NLRB Unilaterally Shrinks the Value of Collective Bargaining

Tunis   As fewer and fewer workers are members of unions and enjoying the rights and privileges of working under the protections of a collective bargaining contract, perhaps the National Labor Relations Board thinks that it doesn’t matter if they take away rights from such workers.  Maybe the raw business and political calculation is that just like there is a 1% at the top that they serve, there is less than a 7% at the bottom who are union members under the NLRA jurisdiction in the private sector, so what could be the backlash for them.  It’s not going to come from the 93% of the private sector workforce that doesn’t enjoy and may never had worked under a union contract their entire working lives.  It’s not going to come for workers under contract until it happens to them, so what the heck, hammer them often and hammer them hard.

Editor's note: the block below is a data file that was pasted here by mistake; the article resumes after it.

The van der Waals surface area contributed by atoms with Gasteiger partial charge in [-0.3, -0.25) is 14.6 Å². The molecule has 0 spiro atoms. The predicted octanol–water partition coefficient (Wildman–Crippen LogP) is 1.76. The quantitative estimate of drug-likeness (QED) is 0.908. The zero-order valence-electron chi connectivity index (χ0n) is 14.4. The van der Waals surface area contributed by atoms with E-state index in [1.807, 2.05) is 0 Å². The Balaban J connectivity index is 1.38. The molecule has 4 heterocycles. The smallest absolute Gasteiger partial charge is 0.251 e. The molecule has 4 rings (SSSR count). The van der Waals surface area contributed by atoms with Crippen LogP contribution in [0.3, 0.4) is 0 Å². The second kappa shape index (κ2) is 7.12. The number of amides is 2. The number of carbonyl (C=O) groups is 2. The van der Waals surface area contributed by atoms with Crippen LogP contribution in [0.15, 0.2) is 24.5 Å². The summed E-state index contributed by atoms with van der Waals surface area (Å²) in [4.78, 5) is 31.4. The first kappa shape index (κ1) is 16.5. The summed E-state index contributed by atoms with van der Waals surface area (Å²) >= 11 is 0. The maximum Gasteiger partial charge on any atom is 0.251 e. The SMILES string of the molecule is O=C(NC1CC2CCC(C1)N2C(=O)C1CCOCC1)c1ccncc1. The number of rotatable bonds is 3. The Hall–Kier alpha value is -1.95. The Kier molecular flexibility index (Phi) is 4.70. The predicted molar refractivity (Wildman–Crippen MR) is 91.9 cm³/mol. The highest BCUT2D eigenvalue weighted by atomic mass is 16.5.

Obviously, I can’t prove that the NLRB’s majority say those exact words, but I can read between the lines in this cascade of recent decisions and understand clearly that that is their operating philosophy now.  The proof of their positions seems to come day after day.  After the decision exploding the definition of bargaining units for workers trying to organize new unions, the NLRB issued a decision striking at the heart of collective bargaining by sending a green light to companies that they can make unilateral changes.